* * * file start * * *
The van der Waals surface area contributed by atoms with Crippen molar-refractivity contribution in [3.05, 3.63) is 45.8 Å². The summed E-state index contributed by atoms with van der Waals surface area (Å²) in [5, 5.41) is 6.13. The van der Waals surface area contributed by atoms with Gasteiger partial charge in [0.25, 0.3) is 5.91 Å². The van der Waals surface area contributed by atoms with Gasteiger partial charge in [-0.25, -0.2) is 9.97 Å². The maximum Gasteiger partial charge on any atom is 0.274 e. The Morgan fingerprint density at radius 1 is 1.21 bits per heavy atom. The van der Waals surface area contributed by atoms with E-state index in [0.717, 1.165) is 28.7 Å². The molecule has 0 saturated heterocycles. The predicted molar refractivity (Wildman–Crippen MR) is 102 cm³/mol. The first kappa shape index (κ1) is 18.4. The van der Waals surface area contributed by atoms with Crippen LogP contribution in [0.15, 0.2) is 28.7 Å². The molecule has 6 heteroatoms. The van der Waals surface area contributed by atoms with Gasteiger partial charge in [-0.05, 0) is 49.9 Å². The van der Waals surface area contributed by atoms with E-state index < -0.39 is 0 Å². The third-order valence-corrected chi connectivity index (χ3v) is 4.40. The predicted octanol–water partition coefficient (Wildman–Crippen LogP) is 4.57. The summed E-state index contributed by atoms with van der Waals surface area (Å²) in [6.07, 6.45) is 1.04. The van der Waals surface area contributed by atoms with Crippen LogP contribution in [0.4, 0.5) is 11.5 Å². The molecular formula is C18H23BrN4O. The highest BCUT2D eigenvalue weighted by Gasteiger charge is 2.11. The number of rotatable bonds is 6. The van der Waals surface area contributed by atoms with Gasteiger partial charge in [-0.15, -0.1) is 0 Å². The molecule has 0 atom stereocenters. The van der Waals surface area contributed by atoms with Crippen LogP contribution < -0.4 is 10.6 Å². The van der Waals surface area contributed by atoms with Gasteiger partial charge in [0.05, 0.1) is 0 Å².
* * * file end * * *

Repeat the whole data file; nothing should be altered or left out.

The van der Waals surface area contributed by atoms with Crippen molar-refractivity contribution in [3.05, 3.63) is 45.8 Å². The summed E-state index contributed by atoms with van der Waals surface area (Å²) in [5, 5.41) is 6.13. The van der Waals surface area contributed by atoms with Gasteiger partial charge in [0.25, 0.3) is 5.91 Å². The van der Waals surface area contributed by atoms with Gasteiger partial charge in [-0.25, -0.2) is 9.97 Å². The maximum Gasteiger partial charge on any atom is 0.274 e. The Morgan fingerprint density at radius 1 is 1.21 bits per heavy atom. The van der Waals surface area contributed by atoms with E-state index in [0.717, 1.165) is 28.7 Å². The molecule has 0 saturated heterocycles. The predicted molar refractivity (Wildman–Crippen MR) is 102 cm³/mol. The first kappa shape index (κ1) is 18.4. The van der Waals surface area contributed by atoms with Crippen LogP contribution in [0.15, 0.2) is 28.7 Å². The molecule has 6 heteroatoms. The van der Waals surface area contributed by atoms with Gasteiger partial charge in [-0.05, 0) is 49.9 Å². The van der Waals surface area contributed by atoms with E-state index < -0.39 is 0 Å². The third-order valence-corrected chi connectivity index (χ3v) is 4.40. The predicted octanol–water partition coefficient (Wildman–Crippen LogP) is 4.57. The summed E-state index contributed by atoms with van der Waals surface area (Å²) in [6.07, 6.45) is 1.04. The van der Waals surface area contributed by atoms with Crippen LogP contribution in [0.4, 0.5) is 11.5 Å². The molecular formula is C18H23BrN4O. The highest BCUT2D eigenvalue weighted by Gasteiger charge is 2.11. The number of rotatable bonds is 6. The van der Waals surface area contributed by atoms with Gasteiger partial charge in [-0.15, -0.1) is 0 Å². The molecule has 0 atom stereocenters. The van der Waals surface area contributed by atoms with Crippen LogP contribution < -0.4 is 10.6 Å². The van der Waals surface area contributed by atoms with Gasteiger partial charge in [0.05, 0.1) is 0 Å².